Gardeners Month November


November is the eleventh month but derives its name from the latin, Novem.
In the ancient Roman calender it was the ninth month but moved to the eleventh month when January and February were added.

The birthstone for the month is topaz (particularly yellow) which symbolizes friendship.
The birth flower is the chrysanthemum.

November is known for the meteor showers the Andromedids which occur from September 25th to December 6th.
They tend to peak at mid November 9th-14th.

Also the leonids which occur from the  15th to the 20th of the month.

We in Britain celebrate Bonfire night or Guy Fawkes night with a bonfire and usually spectacular firework displays.

November weather watch:
There can be damp and raw days with low cloud, frost can be frequent on calm clear nights, ideal for watching meteors passing over if you are wrapped up warm to keep the chill at bay.
Cold wind from the North and the East can make it feel a lot colder than it is with a significant wind chill.
We generally see most of the leaves on trees blown off or fall this month.

November can also contrast cold weather with spells of sunshine which on a calm day can make you feel a bit warmer, great for getting out into the garden or just going for a walk.

There is also a chance of more rain this month making things wet and soggy under foot. Snow in northern parts of the country is possible but mainly in Scotland.

There can be some colour left in the garden at this time of year if the weather has been kind. Nerines can still be in flower and you might be lucky to have a few rose blooms which you could cut and put in vases in the house.

If it hasn’t been to stormy autumn foliage may still be giving a good display of the bronze and autumn tints which always get highlighted if it is a sunny day.

This is a month for doing the tidying up. Sweep and collect the fallen leaves from the trees and shrubs.
Leaving wet leaves on lawns and paths is not good at all. It can cause bare patches on the lawn and encourage moss. It also makes paths wet and slippy.
Collecting them up and putting onto the compost heap to gradually rot down for leaf mould next year is a good idea. This is a fantastic soil conditioner.

Try and complete any winter digging early this month before the soil gets too wet and heavy and if there are any frosty days and nights it will help to break down the soil improving its structure and will make it easier to cultivate in the spring.

Any tender plants should know have been lifted and stored in the greenhouse for protection.
If you have any larger specimens such as tree ferns, protecting the growing crown with straw and fleece should now be in place and checked on a regular basis to ensure that its not to wet or has not been dislodged in very windy weather.

Tidy up borders clearing away old stems and dead foliage.

Fork over the ground around shrubs will give a good appearance to the garden making it look cultivated and neat for the winter.

It will also improve drainage stopping standing water on compacted soil. If you collect a lot of woody stems from trees and shrubs these can take an age to rot down on the compost heap, a controlled bonfire might be a good idea on a nice cold winter night. Or you could invest in a shredder which will chop this material down in to small pieces which will rot down much quicker on the compost heap.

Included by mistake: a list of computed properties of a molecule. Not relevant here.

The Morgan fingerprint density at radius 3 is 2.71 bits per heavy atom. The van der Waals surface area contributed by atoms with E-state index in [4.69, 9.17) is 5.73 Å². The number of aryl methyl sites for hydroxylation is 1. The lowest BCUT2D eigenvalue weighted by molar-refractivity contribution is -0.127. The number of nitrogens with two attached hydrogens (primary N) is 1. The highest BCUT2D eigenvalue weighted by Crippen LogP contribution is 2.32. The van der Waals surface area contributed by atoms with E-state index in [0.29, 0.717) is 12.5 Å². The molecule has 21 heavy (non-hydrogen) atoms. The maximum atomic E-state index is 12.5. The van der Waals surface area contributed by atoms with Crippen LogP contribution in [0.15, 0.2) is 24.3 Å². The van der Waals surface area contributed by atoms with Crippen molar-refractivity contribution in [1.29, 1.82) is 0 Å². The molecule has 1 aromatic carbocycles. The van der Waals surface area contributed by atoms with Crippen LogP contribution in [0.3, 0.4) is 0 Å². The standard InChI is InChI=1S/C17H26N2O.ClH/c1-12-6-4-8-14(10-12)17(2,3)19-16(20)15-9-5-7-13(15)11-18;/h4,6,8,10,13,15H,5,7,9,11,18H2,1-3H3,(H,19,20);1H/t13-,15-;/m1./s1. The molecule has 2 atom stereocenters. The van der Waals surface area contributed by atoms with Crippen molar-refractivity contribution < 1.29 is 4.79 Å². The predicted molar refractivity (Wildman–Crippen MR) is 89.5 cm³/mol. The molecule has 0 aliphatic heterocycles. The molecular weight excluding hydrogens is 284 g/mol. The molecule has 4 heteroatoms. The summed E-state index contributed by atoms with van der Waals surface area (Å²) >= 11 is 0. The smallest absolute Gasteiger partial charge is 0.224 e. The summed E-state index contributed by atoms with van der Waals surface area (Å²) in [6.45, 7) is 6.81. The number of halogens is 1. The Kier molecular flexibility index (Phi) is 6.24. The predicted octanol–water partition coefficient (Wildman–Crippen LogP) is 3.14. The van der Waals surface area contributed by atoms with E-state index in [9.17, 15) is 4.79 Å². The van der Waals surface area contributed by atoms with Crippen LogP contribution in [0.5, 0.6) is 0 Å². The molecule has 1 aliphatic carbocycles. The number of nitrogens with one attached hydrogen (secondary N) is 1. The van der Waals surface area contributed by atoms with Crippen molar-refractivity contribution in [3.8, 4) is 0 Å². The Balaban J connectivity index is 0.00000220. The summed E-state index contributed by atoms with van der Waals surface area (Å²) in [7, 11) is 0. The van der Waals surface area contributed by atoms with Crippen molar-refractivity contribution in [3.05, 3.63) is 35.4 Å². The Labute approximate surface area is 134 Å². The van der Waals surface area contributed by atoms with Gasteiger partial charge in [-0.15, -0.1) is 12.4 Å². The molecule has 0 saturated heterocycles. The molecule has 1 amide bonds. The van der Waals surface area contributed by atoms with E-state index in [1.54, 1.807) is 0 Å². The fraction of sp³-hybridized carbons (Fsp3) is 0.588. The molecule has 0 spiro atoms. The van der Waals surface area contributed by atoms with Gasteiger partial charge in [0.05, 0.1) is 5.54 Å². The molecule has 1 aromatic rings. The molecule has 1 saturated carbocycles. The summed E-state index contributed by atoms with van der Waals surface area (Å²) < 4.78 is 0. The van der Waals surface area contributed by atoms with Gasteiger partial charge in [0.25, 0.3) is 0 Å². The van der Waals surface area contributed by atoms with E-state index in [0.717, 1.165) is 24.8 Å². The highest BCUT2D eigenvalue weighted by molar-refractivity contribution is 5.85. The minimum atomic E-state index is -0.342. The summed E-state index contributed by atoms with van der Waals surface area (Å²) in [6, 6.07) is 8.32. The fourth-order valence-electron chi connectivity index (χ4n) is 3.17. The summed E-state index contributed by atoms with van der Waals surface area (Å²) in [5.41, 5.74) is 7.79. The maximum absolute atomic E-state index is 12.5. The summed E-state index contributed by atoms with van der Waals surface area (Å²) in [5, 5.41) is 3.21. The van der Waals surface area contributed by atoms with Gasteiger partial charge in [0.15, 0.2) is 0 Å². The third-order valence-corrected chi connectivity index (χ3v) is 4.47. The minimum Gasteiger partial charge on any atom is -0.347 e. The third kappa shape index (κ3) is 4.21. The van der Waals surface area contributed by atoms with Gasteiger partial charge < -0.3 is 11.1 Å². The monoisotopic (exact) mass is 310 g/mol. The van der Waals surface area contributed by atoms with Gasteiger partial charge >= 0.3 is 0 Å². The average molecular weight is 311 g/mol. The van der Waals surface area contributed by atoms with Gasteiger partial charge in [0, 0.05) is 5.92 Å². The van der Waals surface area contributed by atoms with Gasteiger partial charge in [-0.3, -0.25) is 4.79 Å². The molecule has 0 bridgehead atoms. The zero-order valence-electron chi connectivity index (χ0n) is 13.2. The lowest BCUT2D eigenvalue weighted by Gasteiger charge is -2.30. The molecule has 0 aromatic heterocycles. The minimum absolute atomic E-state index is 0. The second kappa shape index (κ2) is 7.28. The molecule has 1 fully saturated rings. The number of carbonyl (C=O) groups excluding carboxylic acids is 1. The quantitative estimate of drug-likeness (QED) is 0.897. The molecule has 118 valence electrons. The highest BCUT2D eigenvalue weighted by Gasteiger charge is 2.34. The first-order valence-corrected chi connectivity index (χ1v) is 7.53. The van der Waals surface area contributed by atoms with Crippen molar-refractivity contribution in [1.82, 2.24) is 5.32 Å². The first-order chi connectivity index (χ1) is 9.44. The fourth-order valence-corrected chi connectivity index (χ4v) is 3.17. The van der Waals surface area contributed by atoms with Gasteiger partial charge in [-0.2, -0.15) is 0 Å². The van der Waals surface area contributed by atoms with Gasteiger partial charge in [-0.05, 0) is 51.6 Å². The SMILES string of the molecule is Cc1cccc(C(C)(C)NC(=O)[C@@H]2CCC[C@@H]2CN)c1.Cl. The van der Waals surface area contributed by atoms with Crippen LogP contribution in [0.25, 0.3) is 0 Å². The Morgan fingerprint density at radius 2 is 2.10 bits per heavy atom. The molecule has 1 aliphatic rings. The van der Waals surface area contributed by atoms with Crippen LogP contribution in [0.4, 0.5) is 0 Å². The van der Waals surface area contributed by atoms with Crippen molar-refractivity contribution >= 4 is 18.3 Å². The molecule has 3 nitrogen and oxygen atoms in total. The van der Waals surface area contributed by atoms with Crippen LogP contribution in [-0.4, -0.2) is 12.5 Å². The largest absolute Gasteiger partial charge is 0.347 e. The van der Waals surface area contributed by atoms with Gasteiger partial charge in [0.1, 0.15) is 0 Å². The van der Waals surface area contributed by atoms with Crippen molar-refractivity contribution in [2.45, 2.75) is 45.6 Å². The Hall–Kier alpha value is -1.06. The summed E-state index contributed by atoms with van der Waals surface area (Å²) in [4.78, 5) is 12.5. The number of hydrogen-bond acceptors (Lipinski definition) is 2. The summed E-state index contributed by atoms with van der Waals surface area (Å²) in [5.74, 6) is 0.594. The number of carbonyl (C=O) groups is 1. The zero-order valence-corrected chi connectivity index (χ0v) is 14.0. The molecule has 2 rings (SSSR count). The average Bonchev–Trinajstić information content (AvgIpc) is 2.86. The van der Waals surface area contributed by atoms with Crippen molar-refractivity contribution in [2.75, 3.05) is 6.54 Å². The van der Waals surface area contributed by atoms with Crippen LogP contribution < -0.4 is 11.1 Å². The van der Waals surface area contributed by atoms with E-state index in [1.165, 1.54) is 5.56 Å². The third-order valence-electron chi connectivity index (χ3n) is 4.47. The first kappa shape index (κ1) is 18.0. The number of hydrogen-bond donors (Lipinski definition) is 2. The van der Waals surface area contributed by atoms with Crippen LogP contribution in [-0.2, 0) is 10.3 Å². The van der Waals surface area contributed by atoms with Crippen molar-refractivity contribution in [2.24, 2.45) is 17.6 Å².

A lot of hire shops also have these available for rent or contact your local Tree or Garden business’ for any help.

A lot of plants will go dormant now but not all.
If you have Viburnum x bodnantense in your garden it will produce its exquisite pink flowers from October and through November filling the air on the coldest of days with sweet fragrance.
Prunus subirhtella ‘Autumnalis’ the autumn cherry can produce its blossom intermittently through the winter.

So a bit of colour and good cheer can still be had.

There are still some star plants which can still be making a show for you this month some of these are:

Pyracantha ‘Golden charmer’, Euonymus alatus  a dense bushy shrub with bright fruits and leaves, Rosa moyesii a shrub rose that has distinctive bullet shaped hips.


Tidy garden for the coming winter.

Complete any winter digging before it gets to wet.

Protect any tender plants for frost or if possible lift and store indoors.

Plant tulip bulbs for spring display.

Net over ponds to stop fallen leaves dropping in and rotting away.

Plant any new trees and bushes.

Lift and divide rhubarb.

Wash down and insulate the greenhouse.

Clean pots and tools for next season.

Consider having the mower serviced and sharpened for next season.

Start amaryllis bulbs indoors.

Plant wallflowers and sweet Williams for spring colour.

Plant garlic which needs a longer growing season.

Protect any alpine plants from winter rain.

The above are some of the jobs to be getting on with this month.

November does not have to be a bleak month when the sun shines it can lift you spirit and allow you to get out there and do a bit in the garden or go for a walk there is still plenty to see.

On a cold clear night look to the sky and a meteor shower may arrive which can be a marvellous site.

There’s also a walk along the coast on a windy day watching the waves crash over and onto the rocks spraying white foam up.

So get out there and enjoy the garden  and look forward to December and Christmas.

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